Like the entire tourism sector, business travel suffered greatly amid the coronavirus (COVID-19) pandemic. But the initial fears of a complete replacement of face-to-face meetings with online events have faded as corporate travelers rediscovered the value of conducting business in person when the restrictions were finally lifted. This does not mean a complete comeback to the old ways of traveling. On the contrary, the online solutions developed during the health crisis will keep contributing to the overall business travel experience. Travel expense management, flexible hotel and flight bookings, car sharing, and collaboration tools are some of the services in which corporate travelers enjoy the benefits of digitalization.
In terms of business travel expenditure, a full recovery would still need some years. As of early 2023, companies around the world were still catching up with pre-pandemic spending on work-related trips.
The expenditure on business trips worldwide rose steadily in the last decade, reaching approximately 1.3 trillion U.S. dollars by 2019. However, this figure fell dramatically with the onset of the coronavirus (COVID-19) crisis, dropping to the same levels of spending recorded in 2004 and 2005. As forecast, global business travel spending could surpass pre-pandemic levels only in the mid-2020s.
Attending exhibitions and trade shows is one of the main purposes of work-related trips. This format allows businesses to promote outside the digital world products and services to a range of stakeholders. However, companies strongly reduced the resources destined for such meetings in the past years because of the impact of the coronavirus (COVID-19) pandemic.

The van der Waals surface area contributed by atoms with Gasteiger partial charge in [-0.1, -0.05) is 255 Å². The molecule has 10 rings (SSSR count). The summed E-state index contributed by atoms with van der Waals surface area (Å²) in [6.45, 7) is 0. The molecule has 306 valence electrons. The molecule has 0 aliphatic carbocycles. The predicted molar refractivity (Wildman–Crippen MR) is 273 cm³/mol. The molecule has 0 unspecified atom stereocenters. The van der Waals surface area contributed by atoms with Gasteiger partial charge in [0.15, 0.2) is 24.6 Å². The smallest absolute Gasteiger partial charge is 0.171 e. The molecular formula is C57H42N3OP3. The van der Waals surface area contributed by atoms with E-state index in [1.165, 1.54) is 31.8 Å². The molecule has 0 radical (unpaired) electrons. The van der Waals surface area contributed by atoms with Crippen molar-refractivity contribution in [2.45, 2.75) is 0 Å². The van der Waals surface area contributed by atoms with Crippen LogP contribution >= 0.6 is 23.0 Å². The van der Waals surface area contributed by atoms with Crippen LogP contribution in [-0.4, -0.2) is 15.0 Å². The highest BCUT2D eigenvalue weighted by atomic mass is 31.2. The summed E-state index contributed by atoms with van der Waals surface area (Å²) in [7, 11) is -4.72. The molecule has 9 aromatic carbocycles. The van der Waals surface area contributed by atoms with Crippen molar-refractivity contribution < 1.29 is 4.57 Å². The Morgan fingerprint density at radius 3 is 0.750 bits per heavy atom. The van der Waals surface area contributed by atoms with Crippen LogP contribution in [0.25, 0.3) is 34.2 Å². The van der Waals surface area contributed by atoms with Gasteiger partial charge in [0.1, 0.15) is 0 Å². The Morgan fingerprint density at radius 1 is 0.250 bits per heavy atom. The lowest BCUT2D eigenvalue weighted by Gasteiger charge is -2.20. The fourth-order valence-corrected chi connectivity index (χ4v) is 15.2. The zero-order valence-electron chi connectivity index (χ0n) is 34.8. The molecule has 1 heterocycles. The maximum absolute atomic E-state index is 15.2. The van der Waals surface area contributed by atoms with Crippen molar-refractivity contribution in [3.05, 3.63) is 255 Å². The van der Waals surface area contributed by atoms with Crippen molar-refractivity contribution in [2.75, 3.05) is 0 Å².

With the environmental challenges of our time, more and more travelers are increasingly looking for sustainable solutions for transport, accommodation, and other tourism services. These sentiments have also arisen in the business travel and meetings industry, driving providers to implement changes to minimize their environmental footprint.
Amazon and FedEx led the list of the biggest U.S. spenders on business travel in 2021. The ranking includes companies and institutions from different industries, like e-commerce, media, finance, and tech. Among the travel companies with the highest sales revenue, two online travel agencies (OTAs) took the lead that same year by a wide margin. However, the rest of the top ten companies in the ranking operate in business travel, indicating the importance of this segment for the entire travel indus
In 2021, the business travel spending in the United States was higher than the combined sum of the following eleven G20 members in the list – excluding the European Union. With the lifting of travel restrictions in Europe and most Asian countries in the following year, as well as the border opening in China in early 2023, this gap is expected to shrink.
Business travel is the branch of the tourism industry focusing on trips taken for business purposes. It comprises the segments such as accommodation, transport, travel management, meetings and events. Business travel accommodation encompasses tourism establishments mainly dedicated to corporate travelers. This market particularly focuses on hotels. Business travel spending includes all expenses associated with trips, such as transport, accommodation, and food costs. The meetings and events sector covers meetings, conferences, exhibitions, and incentive travels.
To efficiently manage logistical and financial aspects of business travel, companies rely on travel managers, namely employees taking care of travel programs, travel policies, and travel & expense (T&E) reporting. Usually, big companies decide to outsource this job to so-called travel management companies (TMC). The main players in this field are American Express Global Business Travel, BCD Travel, and CWT.